Her comments come on the heels of a recently released report/survey on placemaking by the University of Michigan’s Ford School of Public Policy. The survey shows that more local governments than ever before are utilizing placemaking as an economic development tool in their communities. The League has long promoted placemaking as an economic driver and Noonan was very encouraged by the survey results.

Q&A with Mayor Noonan, League board president:

Utica Mayor Jacqueline Noonan does a media interview with Rick Pluta of Michigan Public Radio.

Utica Mayor Jacqueline Noonan does a media interview with Rick Pluta of Michigan Public Radio.

Q: What is your reaction to the new UM study that shows more cities are using placemaking as an economic development strategy?
A: “I’m excited because in the long run it is an absolute verifiable fact that talent and companies tend to migrate to communities that offer high quality of life. Placemaking is a strategy to highlight a community’s assets. Those assets can make your community more attractive to high quality talent and companies.”

Q: What do you think these survey results could mean for Michigan?
A: “With the stance taken by federal government post 2008, the auto industry has come back like a lion. The service industry around the state is experiencing such an economic upturn and when you combine manufacturing and the service sector, Michigan is in the top quarter if not the top 20 states in recovery. The state government – Governor Snyder and legislators – need to realize that helping local government through placemaking will enhance our recovery exponentially.”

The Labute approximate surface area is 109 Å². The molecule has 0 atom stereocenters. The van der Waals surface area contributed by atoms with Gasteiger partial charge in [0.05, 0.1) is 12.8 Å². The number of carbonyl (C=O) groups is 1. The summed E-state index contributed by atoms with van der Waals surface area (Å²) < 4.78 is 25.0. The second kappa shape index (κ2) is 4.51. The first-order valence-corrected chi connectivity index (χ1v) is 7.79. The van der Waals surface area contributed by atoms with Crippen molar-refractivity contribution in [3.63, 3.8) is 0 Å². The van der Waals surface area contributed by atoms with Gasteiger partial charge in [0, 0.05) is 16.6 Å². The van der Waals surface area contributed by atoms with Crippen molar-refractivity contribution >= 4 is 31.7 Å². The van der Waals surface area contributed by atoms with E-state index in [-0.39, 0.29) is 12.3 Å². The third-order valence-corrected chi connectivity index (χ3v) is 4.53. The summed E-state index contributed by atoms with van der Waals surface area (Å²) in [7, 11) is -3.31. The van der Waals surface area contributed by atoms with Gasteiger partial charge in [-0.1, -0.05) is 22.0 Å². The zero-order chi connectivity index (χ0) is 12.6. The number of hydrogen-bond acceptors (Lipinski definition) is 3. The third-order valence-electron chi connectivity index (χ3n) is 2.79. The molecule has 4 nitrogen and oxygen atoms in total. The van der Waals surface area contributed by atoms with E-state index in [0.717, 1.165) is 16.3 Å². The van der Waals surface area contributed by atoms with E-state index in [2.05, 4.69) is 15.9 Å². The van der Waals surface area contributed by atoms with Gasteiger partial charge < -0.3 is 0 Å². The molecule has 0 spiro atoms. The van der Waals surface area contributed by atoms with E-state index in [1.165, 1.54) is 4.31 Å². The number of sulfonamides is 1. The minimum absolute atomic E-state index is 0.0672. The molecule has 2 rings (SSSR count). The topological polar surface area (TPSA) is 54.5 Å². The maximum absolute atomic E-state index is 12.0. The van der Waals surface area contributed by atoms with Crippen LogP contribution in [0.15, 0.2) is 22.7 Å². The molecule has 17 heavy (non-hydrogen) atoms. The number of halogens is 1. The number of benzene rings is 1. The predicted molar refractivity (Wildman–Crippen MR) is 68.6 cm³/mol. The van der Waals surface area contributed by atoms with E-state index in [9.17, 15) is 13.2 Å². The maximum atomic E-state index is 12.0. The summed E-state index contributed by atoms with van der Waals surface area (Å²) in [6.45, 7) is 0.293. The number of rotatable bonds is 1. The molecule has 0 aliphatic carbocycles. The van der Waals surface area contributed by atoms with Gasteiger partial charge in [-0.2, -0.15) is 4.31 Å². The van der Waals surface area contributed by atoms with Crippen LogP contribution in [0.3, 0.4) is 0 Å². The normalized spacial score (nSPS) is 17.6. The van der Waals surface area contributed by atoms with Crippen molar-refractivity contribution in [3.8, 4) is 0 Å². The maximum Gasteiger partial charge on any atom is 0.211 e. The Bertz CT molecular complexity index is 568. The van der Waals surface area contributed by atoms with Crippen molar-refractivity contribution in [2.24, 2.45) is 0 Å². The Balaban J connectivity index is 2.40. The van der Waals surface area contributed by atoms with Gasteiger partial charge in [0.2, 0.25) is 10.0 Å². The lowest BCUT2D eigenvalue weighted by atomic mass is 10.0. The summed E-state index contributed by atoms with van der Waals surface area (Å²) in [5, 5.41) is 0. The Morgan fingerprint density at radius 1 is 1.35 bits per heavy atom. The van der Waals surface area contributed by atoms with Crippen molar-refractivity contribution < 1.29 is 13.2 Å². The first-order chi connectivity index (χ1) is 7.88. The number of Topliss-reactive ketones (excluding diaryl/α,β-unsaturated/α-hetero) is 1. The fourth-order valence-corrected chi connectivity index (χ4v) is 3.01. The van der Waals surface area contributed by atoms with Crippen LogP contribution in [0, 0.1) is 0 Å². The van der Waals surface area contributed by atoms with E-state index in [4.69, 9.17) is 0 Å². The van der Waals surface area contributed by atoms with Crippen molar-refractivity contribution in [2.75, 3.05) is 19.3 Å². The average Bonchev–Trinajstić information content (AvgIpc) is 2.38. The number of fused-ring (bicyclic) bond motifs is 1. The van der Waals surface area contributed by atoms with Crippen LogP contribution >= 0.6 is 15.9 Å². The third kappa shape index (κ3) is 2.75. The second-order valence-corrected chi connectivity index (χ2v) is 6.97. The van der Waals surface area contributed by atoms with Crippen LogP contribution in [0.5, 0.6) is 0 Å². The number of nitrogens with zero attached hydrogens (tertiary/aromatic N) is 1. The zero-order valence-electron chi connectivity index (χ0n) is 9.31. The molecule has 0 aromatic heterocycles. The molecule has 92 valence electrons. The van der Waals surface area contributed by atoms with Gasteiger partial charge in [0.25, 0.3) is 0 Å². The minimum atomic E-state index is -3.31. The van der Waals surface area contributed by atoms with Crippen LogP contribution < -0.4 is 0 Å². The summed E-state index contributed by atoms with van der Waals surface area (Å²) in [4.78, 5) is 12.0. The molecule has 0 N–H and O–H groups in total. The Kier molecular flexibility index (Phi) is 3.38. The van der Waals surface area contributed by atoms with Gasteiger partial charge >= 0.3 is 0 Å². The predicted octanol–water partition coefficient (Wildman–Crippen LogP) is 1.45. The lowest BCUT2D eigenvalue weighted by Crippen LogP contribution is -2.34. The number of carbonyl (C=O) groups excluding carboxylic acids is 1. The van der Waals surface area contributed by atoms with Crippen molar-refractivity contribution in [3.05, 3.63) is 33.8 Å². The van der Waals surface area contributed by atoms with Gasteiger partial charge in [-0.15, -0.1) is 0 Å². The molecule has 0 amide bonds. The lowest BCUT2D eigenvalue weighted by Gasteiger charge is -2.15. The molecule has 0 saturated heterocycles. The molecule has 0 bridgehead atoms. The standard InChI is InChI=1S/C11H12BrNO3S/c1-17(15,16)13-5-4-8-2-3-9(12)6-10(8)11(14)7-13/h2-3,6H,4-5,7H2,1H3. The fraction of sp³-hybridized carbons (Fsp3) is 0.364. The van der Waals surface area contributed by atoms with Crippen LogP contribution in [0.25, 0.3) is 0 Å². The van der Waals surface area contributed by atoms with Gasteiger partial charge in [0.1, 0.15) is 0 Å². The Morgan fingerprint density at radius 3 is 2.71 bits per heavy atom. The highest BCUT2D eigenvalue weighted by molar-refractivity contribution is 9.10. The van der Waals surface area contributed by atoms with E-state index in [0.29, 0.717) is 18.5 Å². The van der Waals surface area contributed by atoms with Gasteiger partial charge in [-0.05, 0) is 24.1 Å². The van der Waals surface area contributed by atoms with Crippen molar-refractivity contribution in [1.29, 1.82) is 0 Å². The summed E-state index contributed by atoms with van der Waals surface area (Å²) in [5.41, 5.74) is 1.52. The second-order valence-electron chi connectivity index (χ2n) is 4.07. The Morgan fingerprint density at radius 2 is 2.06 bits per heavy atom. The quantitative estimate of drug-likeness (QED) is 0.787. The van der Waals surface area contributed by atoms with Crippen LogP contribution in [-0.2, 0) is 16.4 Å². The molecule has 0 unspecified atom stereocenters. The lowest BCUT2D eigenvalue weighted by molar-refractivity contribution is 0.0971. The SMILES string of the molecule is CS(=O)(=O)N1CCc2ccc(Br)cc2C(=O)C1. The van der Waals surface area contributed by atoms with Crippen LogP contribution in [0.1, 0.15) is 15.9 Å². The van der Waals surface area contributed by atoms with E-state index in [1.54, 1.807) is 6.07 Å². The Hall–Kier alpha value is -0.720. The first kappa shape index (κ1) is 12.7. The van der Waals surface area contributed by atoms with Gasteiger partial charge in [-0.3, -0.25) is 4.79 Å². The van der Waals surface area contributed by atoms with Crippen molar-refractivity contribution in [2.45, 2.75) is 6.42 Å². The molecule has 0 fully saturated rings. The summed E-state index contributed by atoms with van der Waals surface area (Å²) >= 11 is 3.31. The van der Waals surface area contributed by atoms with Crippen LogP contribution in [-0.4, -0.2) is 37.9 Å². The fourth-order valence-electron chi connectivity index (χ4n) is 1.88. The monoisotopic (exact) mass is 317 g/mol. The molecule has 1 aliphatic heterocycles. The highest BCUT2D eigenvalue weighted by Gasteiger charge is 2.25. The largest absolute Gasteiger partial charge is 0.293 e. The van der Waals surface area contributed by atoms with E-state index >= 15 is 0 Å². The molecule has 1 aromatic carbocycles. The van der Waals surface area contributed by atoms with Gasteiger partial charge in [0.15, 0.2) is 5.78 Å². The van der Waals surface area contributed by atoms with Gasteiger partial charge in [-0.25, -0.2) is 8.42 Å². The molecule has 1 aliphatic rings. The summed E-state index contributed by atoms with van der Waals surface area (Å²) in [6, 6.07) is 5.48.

Q: Do you think there is a relation between turning Michigan around economically/adding jobs and placemaking?
A: “I do. One of the areas you would point to that is doing this well would be west Michigan, through their mass transit programs and just how they use the beauty of the area to their advantage, with their gorgeous coast line. They are a premiere example of how to do placemaking right. Traverse City is another one. County by county throughout our state I think we are on the cusp of a huge success story.”

Q: Do you think our state lawmakers see that relation between placemaking and Michigan’s economic recovery?
A: “No I do not. I’m afraid the business sector, state Legislature and the Governor have not identified with placemaking to the extent they need to. But we have a growing percentage of them that are beginning to see it so we must keep the dialogue going strongly.”

Michigan Municipal League President Jacqueline Noonan, Mayor of Utica.

Michigan Municipal League President Jacqueline Noonan, Mayor of Utica.

Q: How can we get the governor and lawmakers to understand the importance of placemaking?
A: “We have to share information like the UM study with them directly. We also need to make sure they get the league’s excellent printed materials, such as the book, The Economics of Place: The Value of Building Communities Around People and the MIPlace materials. To borrow from what the governor says, we need to have Relentless Positive Contact with state officials about the importance of placemaking so no matter what direction they turn they are going to see it.”

Read the placemaking UM report here. Read the UM press release. Read the League’s Placemaking blog post on the study.

View a recent Michigan Municipal League Review magazine article about Noonan and how her community is using placemaking as part of its rebirth.

Matt Bach is director of media relations for the Michigan Municipal League. He can be reached at mbach@mml.org and (734) 669-6317.